(One of a series of weekday posts about the life of Winston S. Churchill.)
I’m preparing a brief series within the series to coincide with Winston and Clementine’s 100th wedding anniversary Sept. 8, 2008.
While researching for the anniversary posts, I’m reading portions of Marian Fowler’s Blenheim: Biography of a Palace (Viking, 1982).
Many of you are no doubt familiar with Churchill’s remark: “It was at Blenheim that I made the two most important decisions of my life: to be born and to marry.”
With that in mind, I thought you'd enjoy reading the following brief excerpts from Fowler’s book:
Blenheim was the chosen stage for the next crucial event in Winston’s life. Four year s before, he had met briefly at a London bal a tall young lady with lustrous ash-blond hair and green eyes flecked with brown, who seemed quite unaware of her beauty. She was Clementine Hozier, granddaughter of the 10th Earl of Airlie. …More tomorrow.
“Let us all go to Blenheim for Monday and Tuesday,” Winston wrote to Clemmie on Aug. 7, 1908. “I want so much to show you that beautiful place, and in its gardens we shall find lots of place s to talk in, and lots of things to talk about.”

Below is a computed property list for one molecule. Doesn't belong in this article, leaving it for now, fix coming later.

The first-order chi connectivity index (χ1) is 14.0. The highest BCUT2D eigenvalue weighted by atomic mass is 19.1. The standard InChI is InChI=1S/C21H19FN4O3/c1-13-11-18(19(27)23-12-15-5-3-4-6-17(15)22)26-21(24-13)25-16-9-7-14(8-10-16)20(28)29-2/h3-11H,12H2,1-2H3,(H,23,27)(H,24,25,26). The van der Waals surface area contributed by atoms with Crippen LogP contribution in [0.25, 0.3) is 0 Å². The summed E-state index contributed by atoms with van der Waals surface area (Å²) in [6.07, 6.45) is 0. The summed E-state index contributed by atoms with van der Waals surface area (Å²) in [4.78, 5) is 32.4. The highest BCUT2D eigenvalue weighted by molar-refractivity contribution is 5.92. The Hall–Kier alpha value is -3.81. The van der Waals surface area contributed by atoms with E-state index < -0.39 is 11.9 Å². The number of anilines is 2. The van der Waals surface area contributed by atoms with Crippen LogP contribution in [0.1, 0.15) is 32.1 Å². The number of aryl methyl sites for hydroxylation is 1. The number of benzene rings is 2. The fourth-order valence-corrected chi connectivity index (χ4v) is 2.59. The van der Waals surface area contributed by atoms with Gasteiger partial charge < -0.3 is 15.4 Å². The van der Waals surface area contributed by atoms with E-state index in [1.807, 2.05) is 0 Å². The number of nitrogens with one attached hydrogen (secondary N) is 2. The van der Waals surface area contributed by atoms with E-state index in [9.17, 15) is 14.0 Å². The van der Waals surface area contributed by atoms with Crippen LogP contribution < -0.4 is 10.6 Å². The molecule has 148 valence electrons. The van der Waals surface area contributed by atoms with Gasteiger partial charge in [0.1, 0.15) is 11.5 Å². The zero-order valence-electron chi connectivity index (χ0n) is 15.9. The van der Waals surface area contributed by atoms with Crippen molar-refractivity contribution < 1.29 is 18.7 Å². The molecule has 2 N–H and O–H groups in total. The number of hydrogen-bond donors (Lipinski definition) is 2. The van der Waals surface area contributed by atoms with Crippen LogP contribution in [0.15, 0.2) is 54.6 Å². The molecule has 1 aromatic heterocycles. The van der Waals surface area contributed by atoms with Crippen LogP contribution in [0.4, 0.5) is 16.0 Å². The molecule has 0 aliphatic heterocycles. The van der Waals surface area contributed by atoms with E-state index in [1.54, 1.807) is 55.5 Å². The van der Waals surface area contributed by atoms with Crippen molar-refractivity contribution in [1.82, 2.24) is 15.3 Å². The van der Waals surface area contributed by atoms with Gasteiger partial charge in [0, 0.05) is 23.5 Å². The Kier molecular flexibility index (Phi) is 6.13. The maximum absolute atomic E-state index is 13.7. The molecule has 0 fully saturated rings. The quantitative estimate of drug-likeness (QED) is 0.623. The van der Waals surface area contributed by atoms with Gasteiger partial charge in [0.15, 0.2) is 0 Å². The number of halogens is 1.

Clemmie hung back. Blenheim would be far too grand and she was visiting at Cowes and down to her last clean cotton frock.
Winston wrote again next day: “I think you will be amused at Blenheim. It has many glories in the fullness of summer. Pools of water, gardens of roses, a noble lake shrouded by giant trees; tapestries, pictures and monuments within”
Winston wooed her through Blenheim, and of course Winston won here round.
Monday, Aug. 10 found Clemmie on a Train Blenheim-bound, dashing off a note to her mother: “I shall get to Oxford at 5:20 where I shall be met by motor. I feel dreadfully shy and rather tired.”
Next afternoon, Winston and Clemmie went for a walk. It began to rain and they took shelter in the Temple of Diana which William Chambers has built for the 4th Duke. Clemmie and Winston sat side by side on its stone bench, looking out at the serene, dimpled lake caught between thrusting, solid pillars.
“If that beetle reaches that crack,” Clemmie said to herself, “and Winston hasn’t proposed, then he isn’t going to.” But the miracle happened. Winston proposed and she accepted.
When they emerged to clearing skies and diamante grass, Clemmie swore Winston to secrecy until they could tell her mother, but Winston, seeing a little knot of people on the lawn, including Sunny [, his cousin and the current Duke,] raced ahead, arms waving wildly, and blurted out his glorious news. (pgs. 213-214)